The Cognacq-Jay Museum, le musee Cognacq-Jay, gets it's name from Ernest Cognacq and his wife, Marie-Louise Jay, founders of the grand department store, La Samaritaine.
Upon his death in 1928, Ernest Cognacq gifted their collection to the City of Paris. It was originally located in the Cognacq residence at 25 boulevard Capucines.
The Museum Cognacq-Jay collection, created between 1900-1925, is mostly French art from the 18th century. It contains art objects, ceramics and porcelains, furniture, sculptures and paintings including many portraits. There is also a collection of bejeweled snuff boxes and inlaid cigar-cutters.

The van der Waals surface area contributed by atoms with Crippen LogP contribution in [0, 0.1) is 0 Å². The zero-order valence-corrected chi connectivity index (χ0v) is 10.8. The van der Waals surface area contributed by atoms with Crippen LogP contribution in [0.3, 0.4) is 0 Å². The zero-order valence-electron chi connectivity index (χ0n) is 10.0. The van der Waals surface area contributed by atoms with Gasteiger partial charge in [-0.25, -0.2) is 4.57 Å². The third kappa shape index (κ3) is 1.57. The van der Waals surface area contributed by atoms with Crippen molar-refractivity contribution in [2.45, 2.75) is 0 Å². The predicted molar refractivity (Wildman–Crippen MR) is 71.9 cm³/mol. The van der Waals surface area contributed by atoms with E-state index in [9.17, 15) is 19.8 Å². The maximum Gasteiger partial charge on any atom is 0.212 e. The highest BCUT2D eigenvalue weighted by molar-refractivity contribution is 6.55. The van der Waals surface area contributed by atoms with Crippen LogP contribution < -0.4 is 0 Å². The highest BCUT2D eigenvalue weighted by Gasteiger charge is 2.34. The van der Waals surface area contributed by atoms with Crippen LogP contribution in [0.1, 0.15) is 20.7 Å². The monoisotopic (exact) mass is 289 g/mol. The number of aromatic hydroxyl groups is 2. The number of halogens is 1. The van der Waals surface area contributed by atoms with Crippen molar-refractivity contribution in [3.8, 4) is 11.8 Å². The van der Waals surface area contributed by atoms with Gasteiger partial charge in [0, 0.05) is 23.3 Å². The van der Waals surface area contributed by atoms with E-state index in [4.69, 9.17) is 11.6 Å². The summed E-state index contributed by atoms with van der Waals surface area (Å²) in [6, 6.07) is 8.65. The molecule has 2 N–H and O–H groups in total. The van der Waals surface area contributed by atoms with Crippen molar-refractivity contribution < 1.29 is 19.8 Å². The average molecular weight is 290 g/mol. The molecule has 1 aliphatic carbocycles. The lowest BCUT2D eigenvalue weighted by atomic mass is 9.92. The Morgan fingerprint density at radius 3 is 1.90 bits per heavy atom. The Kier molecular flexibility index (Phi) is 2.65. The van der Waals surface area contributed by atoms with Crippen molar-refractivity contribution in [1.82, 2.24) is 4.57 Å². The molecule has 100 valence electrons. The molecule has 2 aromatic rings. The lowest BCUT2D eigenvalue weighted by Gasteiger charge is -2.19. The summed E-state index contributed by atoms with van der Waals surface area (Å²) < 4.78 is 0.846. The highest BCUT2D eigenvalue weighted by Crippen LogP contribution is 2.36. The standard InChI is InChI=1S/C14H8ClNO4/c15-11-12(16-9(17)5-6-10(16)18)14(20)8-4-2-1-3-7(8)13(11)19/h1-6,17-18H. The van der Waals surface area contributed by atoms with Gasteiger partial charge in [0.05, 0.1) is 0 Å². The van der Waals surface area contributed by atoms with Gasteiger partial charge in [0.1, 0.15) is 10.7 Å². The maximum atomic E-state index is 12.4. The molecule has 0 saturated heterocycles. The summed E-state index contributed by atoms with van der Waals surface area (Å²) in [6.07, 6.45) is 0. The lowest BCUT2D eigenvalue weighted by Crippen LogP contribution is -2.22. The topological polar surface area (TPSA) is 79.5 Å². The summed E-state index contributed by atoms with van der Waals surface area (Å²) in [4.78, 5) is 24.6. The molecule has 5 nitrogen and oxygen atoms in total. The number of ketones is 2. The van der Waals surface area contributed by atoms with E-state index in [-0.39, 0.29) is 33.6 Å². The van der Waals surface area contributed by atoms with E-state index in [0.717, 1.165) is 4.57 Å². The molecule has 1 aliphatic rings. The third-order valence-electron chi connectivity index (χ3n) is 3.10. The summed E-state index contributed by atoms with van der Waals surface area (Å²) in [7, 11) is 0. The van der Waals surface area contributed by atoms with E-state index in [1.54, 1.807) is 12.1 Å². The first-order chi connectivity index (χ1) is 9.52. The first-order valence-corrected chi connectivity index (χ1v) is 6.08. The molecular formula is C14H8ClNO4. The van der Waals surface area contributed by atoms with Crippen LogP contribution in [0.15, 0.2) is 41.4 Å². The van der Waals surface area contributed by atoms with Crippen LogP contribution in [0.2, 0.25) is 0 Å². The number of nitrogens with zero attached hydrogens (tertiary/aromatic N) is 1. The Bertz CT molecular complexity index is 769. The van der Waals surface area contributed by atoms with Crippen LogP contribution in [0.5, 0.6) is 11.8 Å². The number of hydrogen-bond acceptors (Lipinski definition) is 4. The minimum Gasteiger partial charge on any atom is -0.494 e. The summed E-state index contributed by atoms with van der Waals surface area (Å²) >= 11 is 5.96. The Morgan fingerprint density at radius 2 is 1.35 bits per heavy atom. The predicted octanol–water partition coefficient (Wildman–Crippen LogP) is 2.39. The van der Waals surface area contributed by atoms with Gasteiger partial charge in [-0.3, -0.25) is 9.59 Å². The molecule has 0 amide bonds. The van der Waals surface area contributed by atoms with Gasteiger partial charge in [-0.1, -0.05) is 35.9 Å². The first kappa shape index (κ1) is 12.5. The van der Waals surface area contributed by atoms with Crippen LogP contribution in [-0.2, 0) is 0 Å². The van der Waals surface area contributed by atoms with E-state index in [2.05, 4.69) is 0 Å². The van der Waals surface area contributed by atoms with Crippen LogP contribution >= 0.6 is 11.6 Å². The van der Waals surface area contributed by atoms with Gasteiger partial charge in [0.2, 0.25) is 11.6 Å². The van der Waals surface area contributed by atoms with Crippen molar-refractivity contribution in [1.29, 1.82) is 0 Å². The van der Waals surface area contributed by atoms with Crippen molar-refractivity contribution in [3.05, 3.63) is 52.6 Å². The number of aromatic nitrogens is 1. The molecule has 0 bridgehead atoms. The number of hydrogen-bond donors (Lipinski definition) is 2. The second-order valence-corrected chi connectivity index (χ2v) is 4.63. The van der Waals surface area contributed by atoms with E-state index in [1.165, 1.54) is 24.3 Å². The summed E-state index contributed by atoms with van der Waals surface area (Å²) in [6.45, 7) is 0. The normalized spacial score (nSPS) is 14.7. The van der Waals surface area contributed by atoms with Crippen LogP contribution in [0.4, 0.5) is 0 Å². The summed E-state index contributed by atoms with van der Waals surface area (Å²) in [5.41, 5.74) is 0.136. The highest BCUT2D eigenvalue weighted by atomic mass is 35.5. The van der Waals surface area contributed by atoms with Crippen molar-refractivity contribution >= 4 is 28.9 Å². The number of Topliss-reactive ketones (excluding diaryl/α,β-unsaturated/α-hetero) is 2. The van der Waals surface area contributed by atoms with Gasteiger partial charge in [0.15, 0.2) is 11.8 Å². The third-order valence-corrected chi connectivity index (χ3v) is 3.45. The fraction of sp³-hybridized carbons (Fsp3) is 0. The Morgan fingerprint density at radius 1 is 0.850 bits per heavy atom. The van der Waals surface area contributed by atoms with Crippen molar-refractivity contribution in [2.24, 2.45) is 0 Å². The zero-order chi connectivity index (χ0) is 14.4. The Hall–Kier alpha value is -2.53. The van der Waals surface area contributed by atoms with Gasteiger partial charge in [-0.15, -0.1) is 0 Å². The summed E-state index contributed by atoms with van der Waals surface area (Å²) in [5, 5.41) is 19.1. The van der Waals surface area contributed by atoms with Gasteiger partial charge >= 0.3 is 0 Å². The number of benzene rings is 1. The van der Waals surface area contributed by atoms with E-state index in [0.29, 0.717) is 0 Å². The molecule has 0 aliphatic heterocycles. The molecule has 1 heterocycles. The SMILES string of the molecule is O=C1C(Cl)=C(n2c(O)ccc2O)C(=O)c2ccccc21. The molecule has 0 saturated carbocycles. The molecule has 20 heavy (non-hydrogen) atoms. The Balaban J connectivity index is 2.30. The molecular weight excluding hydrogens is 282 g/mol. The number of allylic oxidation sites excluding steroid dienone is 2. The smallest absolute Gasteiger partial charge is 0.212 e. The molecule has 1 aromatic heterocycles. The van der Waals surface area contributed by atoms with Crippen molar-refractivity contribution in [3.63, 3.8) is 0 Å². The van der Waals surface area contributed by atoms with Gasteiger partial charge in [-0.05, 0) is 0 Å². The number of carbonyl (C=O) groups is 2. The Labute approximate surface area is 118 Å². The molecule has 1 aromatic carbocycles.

Some rooms are re-creations of the salons from the Cognacq residence, complete with furniture and rugs, chandeliers from 1750 and wood paneling from 1740.
The garden in the back of the building is available for visiting and a visit to the attic is especially impressive for viewing the original and exposed roofing beams of the building.
This is a small museum of a specific period of art. One is impressed with the sense of having visited the 18th century, albeit in a 16th century mansion.
Although there is no fee for visiting the permanent collection, there are temporary exhibits on occasion that require payment of a fee, usually about 4 euros.
The museum is open from Tuesday-Sunday 10:00 a.m.-6:00 p.m. with the last admission at 5:30 p.m.
It is closed on Monday and holidays.
Admission is free to the permanent collection. A fee of 4 euros is required for the temporary exhibit.
A coat-check is available as well as a small book-store.
Photography is allowed without the use of a flash.
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